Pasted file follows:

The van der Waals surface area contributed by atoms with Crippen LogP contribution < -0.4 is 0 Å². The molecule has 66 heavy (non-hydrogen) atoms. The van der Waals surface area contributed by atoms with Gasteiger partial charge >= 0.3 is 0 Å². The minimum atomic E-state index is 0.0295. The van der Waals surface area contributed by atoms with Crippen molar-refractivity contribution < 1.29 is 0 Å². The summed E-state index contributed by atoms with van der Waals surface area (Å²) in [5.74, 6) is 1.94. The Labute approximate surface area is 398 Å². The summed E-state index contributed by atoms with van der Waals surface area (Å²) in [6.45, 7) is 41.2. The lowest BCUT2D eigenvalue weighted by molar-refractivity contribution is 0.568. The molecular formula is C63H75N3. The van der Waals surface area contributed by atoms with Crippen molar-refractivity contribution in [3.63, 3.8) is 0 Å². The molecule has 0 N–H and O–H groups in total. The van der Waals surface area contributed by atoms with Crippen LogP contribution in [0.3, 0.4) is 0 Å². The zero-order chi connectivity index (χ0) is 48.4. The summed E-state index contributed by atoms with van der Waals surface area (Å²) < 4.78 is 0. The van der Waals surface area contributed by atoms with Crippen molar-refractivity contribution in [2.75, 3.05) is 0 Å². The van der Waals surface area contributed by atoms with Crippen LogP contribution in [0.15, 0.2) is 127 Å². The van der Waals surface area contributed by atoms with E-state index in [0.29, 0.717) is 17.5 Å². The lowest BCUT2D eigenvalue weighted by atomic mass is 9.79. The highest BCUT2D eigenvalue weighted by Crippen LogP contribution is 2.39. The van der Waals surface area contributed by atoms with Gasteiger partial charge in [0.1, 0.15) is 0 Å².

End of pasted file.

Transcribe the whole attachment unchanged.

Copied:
The van der Waals surface area contributed by atoms with Crippen LogP contribution < -0.4 is 0 Å². The molecule has 66 heavy (non-hydrogen) atoms. The van der Waals surface area contributed by atoms with Gasteiger partial charge >= 0.3 is 0 Å². The minimum atomic E-state index is 0.0295. The van der Waals surface area contributed by atoms with Crippen molar-refractivity contribution < 1.29 is 0 Å². The summed E-state index contributed by atoms with van der Waals surface area (Å²) in [5.74, 6) is 1.94. The Labute approximate surface area is 398 Å². The summed E-state index contributed by atoms with van der Waals surface area (Å²) in [6.45, 7) is 41.2. The lowest BCUT2D eigenvalue weighted by molar-refractivity contribution is 0.568. The molecular formula is C63H75N3. The van der Waals surface area contributed by atoms with Crippen molar-refractivity contribution in [3.63, 3.8) is 0 Å². The molecule has 0 N–H and O–H groups in total. The van der Waals surface area contributed by atoms with Crippen LogP contribution in [0.3, 0.4) is 0 Å². The zero-order chi connectivity index (χ0) is 48.4. The summed E-state index contributed by atoms with van der Waals surface area (Å²) < 4.78 is 0. The van der Waals surface area contributed by atoms with Crippen molar-refractivity contribution in [2.75, 3.05) is 0 Å². The van der Waals surface area contributed by atoms with Crippen LogP contribution in [0.15, 0.2) is 127 Å². The van der Waals surface area contributed by atoms with E-state index in [0.29, 0.717) is 17.5 Å². The lowest BCUT2D eigenvalue weighted by atomic mass is 9.79. The highest BCUT2D eigenvalue weighted by Crippen LogP contribution is 2.39. The van der Waals surface area contributed by atoms with Gasteiger partial charge in [0.1, 0.15) is 0 Å².